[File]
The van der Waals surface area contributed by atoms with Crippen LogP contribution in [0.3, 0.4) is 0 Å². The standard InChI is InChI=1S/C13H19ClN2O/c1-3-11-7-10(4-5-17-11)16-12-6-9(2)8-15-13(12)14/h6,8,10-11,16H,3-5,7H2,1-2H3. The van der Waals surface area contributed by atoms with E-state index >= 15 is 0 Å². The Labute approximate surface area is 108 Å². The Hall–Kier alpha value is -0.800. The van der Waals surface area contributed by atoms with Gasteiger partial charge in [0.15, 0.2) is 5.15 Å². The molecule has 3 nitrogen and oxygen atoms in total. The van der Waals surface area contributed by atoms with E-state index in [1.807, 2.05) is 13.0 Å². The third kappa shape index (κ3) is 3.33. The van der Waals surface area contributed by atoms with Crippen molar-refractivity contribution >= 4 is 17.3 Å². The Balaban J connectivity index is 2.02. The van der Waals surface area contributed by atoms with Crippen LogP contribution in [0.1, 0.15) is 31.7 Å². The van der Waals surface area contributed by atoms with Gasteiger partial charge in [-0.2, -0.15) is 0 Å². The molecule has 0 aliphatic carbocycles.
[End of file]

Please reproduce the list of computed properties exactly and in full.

The van der Waals surface area contributed by atoms with Crippen LogP contribution in [0.3, 0.4) is 0 Å². The standard InChI is InChI=1S/C13H19ClN2O/c1-3-11-7-10(4-5-17-11)16-12-6-9(2)8-15-13(12)14/h6,8,10-11,16H,3-5,7H2,1-2H3. The van der Waals surface area contributed by atoms with E-state index >= 15 is 0 Å². The Labute approximate surface area is 108 Å². The Hall–Kier alpha value is -0.800. The van der Waals surface area contributed by atoms with Gasteiger partial charge in [0.15, 0.2) is 5.15 Å². The molecule has 3 nitrogen and oxygen atoms in total. The van der Waals surface area contributed by atoms with E-state index in [1.807, 2.05) is 13.0 Å². The third kappa shape index (κ3) is 3.33. The van der Waals surface area contributed by atoms with Crippen molar-refractivity contribution >= 4 is 17.3 Å². The Balaban J connectivity index is 2.02. The van der Waals surface area contributed by atoms with Crippen LogP contribution in [0.1, 0.15) is 31.7 Å². The van der Waals surface area contributed by atoms with Gasteiger partial charge in [-0.2, -0.15) is 0 Å². The molecule has 0 aliphatic carbocycles.